Marketing and branding gurus are familiar the story of mega-brand COCA COLA and the story of “the wax tadpole.” In case you don’t know the anecdote, let’s go back to the year 1928, when Coca Cola was looking to enter the Chinese market. Due to the language having many dialects and pronunciations for the Chinese alphabet (called “characters”), the company had to find a way that everyone would be able to order the product by one name. To do so, the company had to figure out which characters would create a universal pronunciation.
Initially, the characters used to translate Coca Cola could be “bite the wax tadpole” or “female horse stuffed with wax.” This would have been a huge branding blunder. Can you imagine ordering a can of horse wax to quench your thirst?
The company researched over 40000 Chinese characters, and settled on the characters that mean “happiness in the mouth” or “joy in the mouth.” The characters were pronounced closer to the name and had better meaning than the horse/tadpole/wax names, and the company used that slogan outside of the U.S. At least I thought so until recently. Not too long ago, I saw a commercial for COCA COLA that encouraged viewers to “open happiness.” Wow.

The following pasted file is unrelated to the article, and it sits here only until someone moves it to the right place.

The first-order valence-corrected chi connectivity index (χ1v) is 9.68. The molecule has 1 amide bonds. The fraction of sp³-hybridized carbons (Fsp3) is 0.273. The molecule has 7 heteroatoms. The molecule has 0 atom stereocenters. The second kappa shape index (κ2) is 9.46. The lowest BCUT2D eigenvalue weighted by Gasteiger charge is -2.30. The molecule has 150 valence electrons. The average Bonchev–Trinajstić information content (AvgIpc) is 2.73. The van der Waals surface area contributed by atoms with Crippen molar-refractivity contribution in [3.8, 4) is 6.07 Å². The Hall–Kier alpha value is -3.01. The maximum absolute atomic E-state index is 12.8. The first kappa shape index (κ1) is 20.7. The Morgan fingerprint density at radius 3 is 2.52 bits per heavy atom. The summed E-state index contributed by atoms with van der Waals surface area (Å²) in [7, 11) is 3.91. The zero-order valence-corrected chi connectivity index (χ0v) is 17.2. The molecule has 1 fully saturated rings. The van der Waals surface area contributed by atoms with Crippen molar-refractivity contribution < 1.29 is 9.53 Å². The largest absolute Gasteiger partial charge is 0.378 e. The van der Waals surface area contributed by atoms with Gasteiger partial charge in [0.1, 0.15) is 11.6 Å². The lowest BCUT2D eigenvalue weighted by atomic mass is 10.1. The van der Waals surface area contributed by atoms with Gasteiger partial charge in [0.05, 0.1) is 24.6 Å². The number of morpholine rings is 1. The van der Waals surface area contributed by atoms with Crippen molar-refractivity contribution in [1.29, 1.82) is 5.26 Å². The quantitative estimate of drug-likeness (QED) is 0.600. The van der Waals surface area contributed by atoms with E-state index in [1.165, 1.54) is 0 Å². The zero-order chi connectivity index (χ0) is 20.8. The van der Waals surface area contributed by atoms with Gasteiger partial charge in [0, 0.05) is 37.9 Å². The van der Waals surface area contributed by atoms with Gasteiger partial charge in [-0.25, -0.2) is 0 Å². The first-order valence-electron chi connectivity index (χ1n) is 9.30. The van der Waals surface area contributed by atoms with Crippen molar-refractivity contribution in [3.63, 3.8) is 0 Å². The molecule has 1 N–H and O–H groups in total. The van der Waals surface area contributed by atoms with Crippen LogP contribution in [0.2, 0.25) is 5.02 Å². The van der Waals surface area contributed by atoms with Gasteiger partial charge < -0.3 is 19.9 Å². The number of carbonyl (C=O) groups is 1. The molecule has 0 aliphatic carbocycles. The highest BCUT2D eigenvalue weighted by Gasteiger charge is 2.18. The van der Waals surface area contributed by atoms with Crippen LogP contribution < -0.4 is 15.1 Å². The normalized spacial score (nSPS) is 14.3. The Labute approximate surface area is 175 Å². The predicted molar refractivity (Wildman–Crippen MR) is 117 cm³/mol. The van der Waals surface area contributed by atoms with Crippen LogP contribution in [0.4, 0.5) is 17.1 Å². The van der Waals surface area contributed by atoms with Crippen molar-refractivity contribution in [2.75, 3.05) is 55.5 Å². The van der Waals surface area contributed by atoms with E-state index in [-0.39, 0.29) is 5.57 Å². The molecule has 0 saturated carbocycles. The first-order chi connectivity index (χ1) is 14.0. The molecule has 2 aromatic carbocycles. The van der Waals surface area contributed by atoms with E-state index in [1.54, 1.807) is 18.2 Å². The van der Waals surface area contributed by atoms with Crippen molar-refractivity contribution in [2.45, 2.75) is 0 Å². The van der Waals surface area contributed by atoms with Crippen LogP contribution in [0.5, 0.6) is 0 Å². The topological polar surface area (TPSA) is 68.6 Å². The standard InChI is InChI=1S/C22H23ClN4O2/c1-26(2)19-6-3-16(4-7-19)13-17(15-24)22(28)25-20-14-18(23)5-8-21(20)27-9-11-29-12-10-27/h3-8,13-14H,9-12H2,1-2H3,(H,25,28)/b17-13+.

The exercise in translating the name to “happiness in the mouth” for the Chinese market made it to the U.S. The simplicity of the idea is great. The translation also makes up a cute call to action “open happiness.” At a time when people are having lots of financial problems what could be more comforting than to be able to open happiness and drink it up. The timing is perfect!
There is a lot of pressure to come up with new ideas that will reach and influence people positively (I mean satisfy the customers). We are more familiar with ideas being “lost in translation” than we are with finding value in it. Why reinvent when you can re-purpose? I like the way the brand re-purposed the Chinese translation. What was a problem in 1928 made it to a 21st century campaign that is relevant today and culturally acceptable. “Happiness in the mouth” could have left a lot up to the imagination, depending on how one defines happiness, but “open happiness” is actionable and more to the point.